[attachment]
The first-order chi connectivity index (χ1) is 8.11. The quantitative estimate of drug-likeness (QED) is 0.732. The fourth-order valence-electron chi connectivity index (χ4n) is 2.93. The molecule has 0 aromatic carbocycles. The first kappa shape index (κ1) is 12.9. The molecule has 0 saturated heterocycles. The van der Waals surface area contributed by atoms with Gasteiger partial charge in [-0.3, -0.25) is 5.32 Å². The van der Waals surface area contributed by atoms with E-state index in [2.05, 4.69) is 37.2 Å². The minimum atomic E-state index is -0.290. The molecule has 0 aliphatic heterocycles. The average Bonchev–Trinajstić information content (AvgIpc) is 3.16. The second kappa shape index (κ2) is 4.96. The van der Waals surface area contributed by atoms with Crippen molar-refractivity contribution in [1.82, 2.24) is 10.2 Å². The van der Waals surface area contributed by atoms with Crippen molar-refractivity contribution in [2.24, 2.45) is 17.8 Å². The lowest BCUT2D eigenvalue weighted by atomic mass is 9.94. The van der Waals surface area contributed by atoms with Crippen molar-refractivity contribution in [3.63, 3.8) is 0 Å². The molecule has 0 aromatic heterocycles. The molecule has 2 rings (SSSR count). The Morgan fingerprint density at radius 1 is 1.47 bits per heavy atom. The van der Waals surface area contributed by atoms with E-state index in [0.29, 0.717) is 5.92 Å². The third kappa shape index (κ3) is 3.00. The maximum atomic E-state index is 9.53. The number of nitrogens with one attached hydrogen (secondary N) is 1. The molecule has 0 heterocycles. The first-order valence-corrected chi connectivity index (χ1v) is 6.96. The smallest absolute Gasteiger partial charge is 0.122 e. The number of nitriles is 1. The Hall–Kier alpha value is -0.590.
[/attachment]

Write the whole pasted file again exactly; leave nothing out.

The first-order chi connectivity index (χ1) is 8.11. The quantitative estimate of drug-likeness (QED) is 0.732. The fourth-order valence-electron chi connectivity index (χ4n) is 2.93. The molecule has 0 aromatic carbocycles. The first kappa shape index (κ1) is 12.9. The molecule has 0 saturated heterocycles. The van der Waals surface area contributed by atoms with Gasteiger partial charge in [-0.3, -0.25) is 5.32 Å². The van der Waals surface area contributed by atoms with E-state index in [2.05, 4.69) is 37.2 Å². The minimum atomic E-state index is -0.290. The molecule has 0 aliphatic heterocycles. The average Bonchev–Trinajstić information content (AvgIpc) is 3.16. The second kappa shape index (κ2) is 4.96. The van der Waals surface area contributed by atoms with Crippen molar-refractivity contribution in [1.82, 2.24) is 10.2 Å². The van der Waals surface area contributed by atoms with Crippen molar-refractivity contribution in [2.24, 2.45) is 17.8 Å². The lowest BCUT2D eigenvalue weighted by atomic mass is 9.94. The van der Waals surface area contributed by atoms with Crippen molar-refractivity contribution in [3.63, 3.8) is 0 Å². The molecule has 0 aromatic heterocycles. The molecule has 2 rings (SSSR count). The Morgan fingerprint density at radius 1 is 1.47 bits per heavy atom. The van der Waals surface area contributed by atoms with E-state index in [0.29, 0.717) is 5.92 Å². The third kappa shape index (κ3) is 3.00. The maximum atomic E-state index is 9.53. The number of nitrogens with one attached hydrogen (secondary N) is 1. The molecule has 0 heterocycles. The first-order valence-corrected chi connectivity index (χ1v) is 6.96. The smallest absolute Gasteiger partial charge is 0.122 e. The number of nitriles is 1. The Hall–Kier alpha value is -0.590.